To you reading this, take a pause at this point, recite the National Anthem at one call, did you make mistakes with the lines, did you believe those words or you just recited them like the Old roger that is dead and gone to his grave poem they teach pupils in nursery schools, do the words sound to us like Edris Abdulkarim’s Nigeria jaga jaga, do we really have a pledge to this nation? Our leaders have not pledged to the nation, they only owe their pockets, enriching their immediate families, even some of us critics is it not because we were denied part of the bounty that we cry foul, is it because we really have pledged to Nigeria.


The pledge demands faithfulness, not hope, it involves loyalty not betrayal. It asked very little, that a man, a woman that has the Nigerian blood flowing in his/her veins should be faithful to his job as a civil servant, as a contractor, it asked for loyalty to the office one occupies, loyalty to the people that you are serving and the institutions, not to any paymaster.

In schools are we teachers honest in our deals with female students, are we not unfaithful by plagiarizing those textbooks as handouts when all we need do to uphold the pledge was to write our own well researched books. Our leaders have thrown faithfulness to the dirt and the led and ruminating the dirt-bin.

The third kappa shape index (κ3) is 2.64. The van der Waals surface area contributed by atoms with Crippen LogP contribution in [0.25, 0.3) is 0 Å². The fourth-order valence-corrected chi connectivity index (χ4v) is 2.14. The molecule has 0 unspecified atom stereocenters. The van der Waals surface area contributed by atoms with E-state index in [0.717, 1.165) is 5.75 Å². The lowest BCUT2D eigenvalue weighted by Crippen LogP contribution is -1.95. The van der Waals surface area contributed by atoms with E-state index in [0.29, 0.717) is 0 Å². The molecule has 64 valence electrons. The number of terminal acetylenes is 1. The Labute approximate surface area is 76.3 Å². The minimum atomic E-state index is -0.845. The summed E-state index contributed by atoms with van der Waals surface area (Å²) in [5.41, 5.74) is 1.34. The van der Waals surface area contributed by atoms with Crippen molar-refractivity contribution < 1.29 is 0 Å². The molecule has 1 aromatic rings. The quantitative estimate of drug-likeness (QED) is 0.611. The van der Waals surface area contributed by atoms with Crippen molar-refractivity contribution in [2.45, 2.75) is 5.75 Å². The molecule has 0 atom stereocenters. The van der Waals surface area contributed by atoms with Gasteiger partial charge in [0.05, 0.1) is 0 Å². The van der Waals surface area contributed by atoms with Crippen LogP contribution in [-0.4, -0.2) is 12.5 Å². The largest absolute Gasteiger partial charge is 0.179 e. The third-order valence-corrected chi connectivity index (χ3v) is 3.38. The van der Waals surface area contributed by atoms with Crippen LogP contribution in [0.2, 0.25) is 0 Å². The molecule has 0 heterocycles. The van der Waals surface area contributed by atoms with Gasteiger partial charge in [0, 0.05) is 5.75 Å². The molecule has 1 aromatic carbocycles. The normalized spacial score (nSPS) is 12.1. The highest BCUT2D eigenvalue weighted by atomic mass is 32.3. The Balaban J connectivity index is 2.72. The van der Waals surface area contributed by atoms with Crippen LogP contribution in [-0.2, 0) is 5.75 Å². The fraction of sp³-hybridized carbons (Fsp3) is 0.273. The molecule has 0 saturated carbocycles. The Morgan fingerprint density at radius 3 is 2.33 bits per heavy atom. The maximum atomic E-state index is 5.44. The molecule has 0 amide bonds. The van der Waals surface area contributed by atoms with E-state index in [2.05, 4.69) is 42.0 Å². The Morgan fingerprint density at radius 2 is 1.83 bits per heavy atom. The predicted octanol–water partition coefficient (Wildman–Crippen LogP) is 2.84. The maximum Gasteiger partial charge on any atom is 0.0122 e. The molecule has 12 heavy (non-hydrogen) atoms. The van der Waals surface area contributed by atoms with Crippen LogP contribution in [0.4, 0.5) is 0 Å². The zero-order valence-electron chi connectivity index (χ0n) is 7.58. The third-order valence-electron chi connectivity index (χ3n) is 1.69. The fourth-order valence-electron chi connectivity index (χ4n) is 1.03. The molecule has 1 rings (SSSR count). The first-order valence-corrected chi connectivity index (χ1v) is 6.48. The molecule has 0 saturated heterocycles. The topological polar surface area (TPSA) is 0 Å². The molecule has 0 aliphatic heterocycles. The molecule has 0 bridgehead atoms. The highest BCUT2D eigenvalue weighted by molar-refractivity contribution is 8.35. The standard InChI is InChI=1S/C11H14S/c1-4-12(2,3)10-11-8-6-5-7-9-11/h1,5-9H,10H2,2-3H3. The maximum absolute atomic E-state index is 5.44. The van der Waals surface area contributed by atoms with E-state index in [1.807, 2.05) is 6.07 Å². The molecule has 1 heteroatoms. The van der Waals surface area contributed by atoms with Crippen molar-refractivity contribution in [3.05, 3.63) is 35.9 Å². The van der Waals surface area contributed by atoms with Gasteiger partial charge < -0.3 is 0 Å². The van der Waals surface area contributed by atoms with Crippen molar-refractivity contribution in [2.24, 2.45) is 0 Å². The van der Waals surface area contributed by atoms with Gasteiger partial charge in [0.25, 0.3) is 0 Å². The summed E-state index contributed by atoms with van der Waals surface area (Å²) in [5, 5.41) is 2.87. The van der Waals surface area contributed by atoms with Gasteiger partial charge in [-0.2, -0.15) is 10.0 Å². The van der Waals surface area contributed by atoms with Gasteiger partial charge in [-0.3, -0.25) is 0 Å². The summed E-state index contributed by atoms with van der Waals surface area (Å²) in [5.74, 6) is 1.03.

The National Pledge requires service with all our strength; instead from Councillors to the President, we tear the nation apart with strength and vigour in terms of corrupt practices, with everyone eager to break the record of his predecessor.

At 57, is there hope for Nigeria so that we can have a narrative such as this; “a man who calls his kinsmen to a feast does not do so to redeem them from starving. They all have food in their own houses. When we gather together in the moonlight village ground, it is not because of the moon. Every man can see it in his own compound. We come together because it is good for kinsmen to do so. Therefore let us continue with the team spirit and enjoy the power of togetherness. Let’s smile not because we don’t have problems but because we are stronger than the problems;” are we really stronger—only time will tell.






Prince Charles Dickson

Currently Prince Charles, is based out of Jos, Plateau State, and conducts field research and investigations in the Middle Belt Region of Nigeria with an extensive reach out to the entire North and other parts. Prince Charles worked on projects for UN Women, Search for Common Ground, and International Crisis Group, among others. He is an alumnus of the University of Jos and the prestigious Humanitarian Academy at Harvard and Knight Center For Journalism, University of Texas at Austin. A doctoral candidate of Georgetown University

Born in Lagos State (South West Nigeria), Prince Charles is proud of his Nigerian roots. He is a Henry Luce Fellow, Ford Foundation grantee and is proficient in English, French, Yoruba Ibo and Hausa. Married with two boys, and a few dogs and birds.